A Word from Canon Leighton in the August 6/13, 2017, Adventurer
When asked what it looks like for God to be in relationship with men and women, many people in our culture would point to Michelangelo’s famous painting – Creation of Adam – on the ceiling of the Sistine Chapel in Rome. The number of times that pop artists have riffed off this image bears witness to its place within the Western psyche.
Though it is beautiful, thoughtful, and meant to be biblical (Genesis 1:27), I take issue with this image. In it, God hovers on his movable and removed bubble, forming Adam with the lightest and tiniest touch. On the plus side, this visual distance speaks to God’s otherness, what we would call his holiness and transcendence, or the gap that exists between us and him because of sin. However, painting this kind of distance before man’s fall into sin inadvertently creates a misunderstanding: that God got the universe started with the tap of his fingertip, and now it carries on without him.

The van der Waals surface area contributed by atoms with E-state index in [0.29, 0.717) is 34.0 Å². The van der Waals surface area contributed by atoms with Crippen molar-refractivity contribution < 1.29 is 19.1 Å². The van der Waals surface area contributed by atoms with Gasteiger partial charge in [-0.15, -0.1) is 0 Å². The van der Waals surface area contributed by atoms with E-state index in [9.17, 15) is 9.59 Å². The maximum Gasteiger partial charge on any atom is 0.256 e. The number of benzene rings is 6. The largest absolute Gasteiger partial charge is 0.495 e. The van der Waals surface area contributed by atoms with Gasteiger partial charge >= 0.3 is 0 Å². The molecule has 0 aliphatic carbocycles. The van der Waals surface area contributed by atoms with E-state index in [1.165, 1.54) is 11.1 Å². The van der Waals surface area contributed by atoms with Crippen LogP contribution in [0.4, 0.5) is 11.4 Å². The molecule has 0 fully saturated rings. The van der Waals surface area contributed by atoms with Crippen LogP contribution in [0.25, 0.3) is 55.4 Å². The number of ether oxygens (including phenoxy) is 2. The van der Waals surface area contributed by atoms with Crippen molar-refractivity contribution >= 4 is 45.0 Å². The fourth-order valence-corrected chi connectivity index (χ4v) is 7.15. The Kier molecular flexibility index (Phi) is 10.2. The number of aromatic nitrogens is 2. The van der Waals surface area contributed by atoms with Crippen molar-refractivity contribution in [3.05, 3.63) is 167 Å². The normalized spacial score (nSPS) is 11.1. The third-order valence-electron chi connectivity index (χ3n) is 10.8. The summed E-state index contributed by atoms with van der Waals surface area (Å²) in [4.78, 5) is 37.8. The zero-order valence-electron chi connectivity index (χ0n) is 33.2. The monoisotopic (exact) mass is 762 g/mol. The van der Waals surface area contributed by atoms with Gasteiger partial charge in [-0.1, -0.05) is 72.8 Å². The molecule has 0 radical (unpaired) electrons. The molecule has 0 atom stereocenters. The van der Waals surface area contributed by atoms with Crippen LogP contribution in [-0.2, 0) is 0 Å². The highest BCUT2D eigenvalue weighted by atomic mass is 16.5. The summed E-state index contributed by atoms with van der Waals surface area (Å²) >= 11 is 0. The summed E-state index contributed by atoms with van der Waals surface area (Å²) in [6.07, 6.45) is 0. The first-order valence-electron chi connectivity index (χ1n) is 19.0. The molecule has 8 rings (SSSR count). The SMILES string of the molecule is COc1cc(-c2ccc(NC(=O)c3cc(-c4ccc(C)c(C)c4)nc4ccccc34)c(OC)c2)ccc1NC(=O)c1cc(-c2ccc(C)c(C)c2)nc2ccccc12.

It is all too easy for us to bring this misunderstanding into our relationship with God.
We think he wants to convert us during a moving moment when we hear the gospel for the first time, but once saved, he’ll let us get on with the rest of our lives. We think that God wants us to come see him on Sunday mornings, but that he’s not interested in what happens during other days of the week. We think that he wants us to rise early to begin our day in prayer and studying his word, but that he will let us get through the rest of our day – chores, shepherding little ones, meetings, paying bills, email, etc. – without him.
One of my favorite moments in Scripture comes when Jesus encounters his soon-to-be disciple Nathanael. Jesus demonstrates that he understands Nathanael’s character, and that he even saw Nathanael at a point in time before he met him: “Before Philip called you, when you were under the fig tree, I saw you” (John 1:48). In heaven, I’ll look forward to asking Nathanael what he was doing under the fig tree, but for now, I’ll take rest in knowing that God sees and knows me at every minute of every day. He delights in the quirks of who he has made us each to be, and because of Christ, he looks with mercy on those sins of ours that only he sees.